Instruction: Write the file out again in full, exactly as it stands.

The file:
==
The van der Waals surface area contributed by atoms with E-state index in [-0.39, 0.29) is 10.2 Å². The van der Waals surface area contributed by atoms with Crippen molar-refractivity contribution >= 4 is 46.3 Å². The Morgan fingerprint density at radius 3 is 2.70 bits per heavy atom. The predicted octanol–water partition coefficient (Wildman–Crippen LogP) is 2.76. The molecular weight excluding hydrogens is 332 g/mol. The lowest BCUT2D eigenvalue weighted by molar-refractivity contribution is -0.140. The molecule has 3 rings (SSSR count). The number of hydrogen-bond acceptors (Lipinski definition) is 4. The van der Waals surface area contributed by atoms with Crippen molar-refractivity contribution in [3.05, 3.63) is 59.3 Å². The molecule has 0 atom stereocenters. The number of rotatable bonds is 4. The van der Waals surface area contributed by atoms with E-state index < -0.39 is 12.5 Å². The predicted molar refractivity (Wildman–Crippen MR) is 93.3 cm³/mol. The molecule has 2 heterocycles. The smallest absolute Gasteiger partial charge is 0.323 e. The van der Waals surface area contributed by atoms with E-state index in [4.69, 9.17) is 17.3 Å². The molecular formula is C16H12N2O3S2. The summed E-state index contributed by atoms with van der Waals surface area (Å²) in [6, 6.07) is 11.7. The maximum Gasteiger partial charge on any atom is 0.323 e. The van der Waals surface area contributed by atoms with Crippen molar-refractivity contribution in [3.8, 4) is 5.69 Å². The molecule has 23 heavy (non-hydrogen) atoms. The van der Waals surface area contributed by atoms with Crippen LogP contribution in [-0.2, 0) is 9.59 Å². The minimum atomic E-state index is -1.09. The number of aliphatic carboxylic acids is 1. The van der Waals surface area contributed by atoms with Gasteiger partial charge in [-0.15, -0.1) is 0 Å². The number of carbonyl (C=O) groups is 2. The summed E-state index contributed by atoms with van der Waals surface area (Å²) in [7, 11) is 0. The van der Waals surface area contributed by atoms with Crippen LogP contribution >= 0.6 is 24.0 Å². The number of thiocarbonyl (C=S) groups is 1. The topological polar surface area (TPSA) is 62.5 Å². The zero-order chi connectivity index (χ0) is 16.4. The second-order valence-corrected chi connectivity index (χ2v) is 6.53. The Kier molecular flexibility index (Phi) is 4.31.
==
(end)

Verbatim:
The van der Waals surface area contributed by atoms with E-state index in [-0.39, 0.29) is 10.2 Å². The van der Waals surface area contributed by atoms with Crippen molar-refractivity contribution >= 4 is 46.3 Å². The Morgan fingerprint density at radius 3 is 2.70 bits per heavy atom. The predicted octanol–water partition coefficient (Wildman–Crippen LogP) is 2.76. The molecular weight excluding hydrogens is 332 g/mol. The lowest BCUT2D eigenvalue weighted by molar-refractivity contribution is -0.140. The molecule has 3 rings (SSSR count). The number of hydrogen-bond acceptors (Lipinski definition) is 4. The van der Waals surface area contributed by atoms with Crippen molar-refractivity contribution in [3.05, 3.63) is 59.3 Å². The molecule has 0 atom stereocenters. The number of rotatable bonds is 4. The van der Waals surface area contributed by atoms with E-state index < -0.39 is 12.5 Å². The predicted molar refractivity (Wildman–Crippen MR) is 93.3 cm³/mol. The molecule has 2 heterocycles. The smallest absolute Gasteiger partial charge is 0.323 e. The van der Waals surface area contributed by atoms with E-state index in [4.69, 9.17) is 17.3 Å². The molecular formula is C16H12N2O3S2. The summed E-state index contributed by atoms with van der Waals surface area (Å²) in [6, 6.07) is 11.7. The maximum Gasteiger partial charge on any atom is 0.323 e. The van der Waals surface area contributed by atoms with Crippen molar-refractivity contribution in [3.8, 4) is 5.69 Å². The molecule has 23 heavy (non-hydrogen) atoms. The van der Waals surface area contributed by atoms with Crippen LogP contribution in [-0.2, 0) is 9.59 Å². The minimum atomic E-state index is -1.09. The number of aliphatic carboxylic acids is 1. The van der Waals surface area contributed by atoms with Gasteiger partial charge in [-0.15, -0.1) is 0 Å². The number of carbonyl (C=O) groups is 2. The summed E-state index contributed by atoms with van der Waals surface area (Å²) in [7, 11) is 0. The van der Waals surface area contributed by atoms with Crippen LogP contribution >= 0.6 is 24.0 Å². The number of thiocarbonyl (C=S) groups is 1. The topological polar surface area (TPSA) is 62.5 Å². The zero-order chi connectivity index (χ0) is 16.4. The second-order valence-corrected chi connectivity index (χ2v) is 6.53. The Kier molecular flexibility index (Phi) is 4.31.